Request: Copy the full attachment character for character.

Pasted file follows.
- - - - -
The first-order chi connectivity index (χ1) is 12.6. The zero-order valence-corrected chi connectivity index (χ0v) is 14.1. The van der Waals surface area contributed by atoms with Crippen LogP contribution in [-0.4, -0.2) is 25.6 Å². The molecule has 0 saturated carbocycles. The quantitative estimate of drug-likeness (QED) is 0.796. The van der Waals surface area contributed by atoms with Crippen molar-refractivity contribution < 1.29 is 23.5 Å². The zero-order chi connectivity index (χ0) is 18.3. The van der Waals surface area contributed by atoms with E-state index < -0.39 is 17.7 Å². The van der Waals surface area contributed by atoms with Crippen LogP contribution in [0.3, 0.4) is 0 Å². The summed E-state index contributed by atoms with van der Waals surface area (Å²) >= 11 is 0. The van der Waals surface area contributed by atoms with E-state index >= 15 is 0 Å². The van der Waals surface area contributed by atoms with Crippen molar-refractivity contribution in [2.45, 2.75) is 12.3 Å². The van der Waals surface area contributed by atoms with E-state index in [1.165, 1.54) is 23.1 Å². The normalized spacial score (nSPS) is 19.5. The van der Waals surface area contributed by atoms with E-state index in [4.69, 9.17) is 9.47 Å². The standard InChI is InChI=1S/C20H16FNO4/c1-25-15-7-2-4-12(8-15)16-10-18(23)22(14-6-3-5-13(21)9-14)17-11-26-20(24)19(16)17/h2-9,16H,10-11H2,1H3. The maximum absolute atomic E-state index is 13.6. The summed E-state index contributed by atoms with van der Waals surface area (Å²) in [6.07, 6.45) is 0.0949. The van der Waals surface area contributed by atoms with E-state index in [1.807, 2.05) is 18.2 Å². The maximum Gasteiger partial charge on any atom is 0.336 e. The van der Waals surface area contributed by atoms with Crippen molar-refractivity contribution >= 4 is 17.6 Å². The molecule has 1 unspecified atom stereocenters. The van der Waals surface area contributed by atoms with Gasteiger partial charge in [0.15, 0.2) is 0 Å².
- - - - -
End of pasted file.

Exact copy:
The first-order chi connectivity index (χ1) is 12.6. The zero-order valence-corrected chi connectivity index (χ0v) is 14.1. The van der Waals surface area contributed by atoms with Crippen LogP contribution in [-0.4, -0.2) is 25.6 Å². The molecule has 0 saturated carbocycles. The quantitative estimate of drug-likeness (QED) is 0.796. The van der Waals surface area contributed by atoms with Crippen molar-refractivity contribution < 1.29 is 23.5 Å². The zero-order chi connectivity index (χ0) is 18.3. The van der Waals surface area contributed by atoms with E-state index < -0.39 is 17.7 Å². The van der Waals surface area contributed by atoms with Crippen LogP contribution in [0.3, 0.4) is 0 Å². The summed E-state index contributed by atoms with van der Waals surface area (Å²) >= 11 is 0. The van der Waals surface area contributed by atoms with E-state index >= 15 is 0 Å². The van der Waals surface area contributed by atoms with Crippen molar-refractivity contribution in [2.45, 2.75) is 12.3 Å². The van der Waals surface area contributed by atoms with E-state index in [1.165, 1.54) is 23.1 Å². The normalized spacial score (nSPS) is 19.5. The van der Waals surface area contributed by atoms with E-state index in [4.69, 9.17) is 9.47 Å². The standard InChI is InChI=1S/C20H16FNO4/c1-25-15-7-2-4-12(8-15)16-10-18(23)22(14-6-3-5-13(21)9-14)17-11-26-20(24)19(16)17/h2-9,16H,10-11H2,1H3. The maximum absolute atomic E-state index is 13.6. The summed E-state index contributed by atoms with van der Waals surface area (Å²) in [6.07, 6.45) is 0.0949. The van der Waals surface area contributed by atoms with E-state index in [1.807, 2.05) is 18.2 Å². The maximum Gasteiger partial charge on any atom is 0.336 e. The van der Waals surface area contributed by atoms with Crippen molar-refractivity contribution >= 4 is 17.6 Å². The molecule has 1 unspecified atom stereocenters. The van der Waals surface area contributed by atoms with Gasteiger partial charge in [0.15, 0.2) is 0 Å².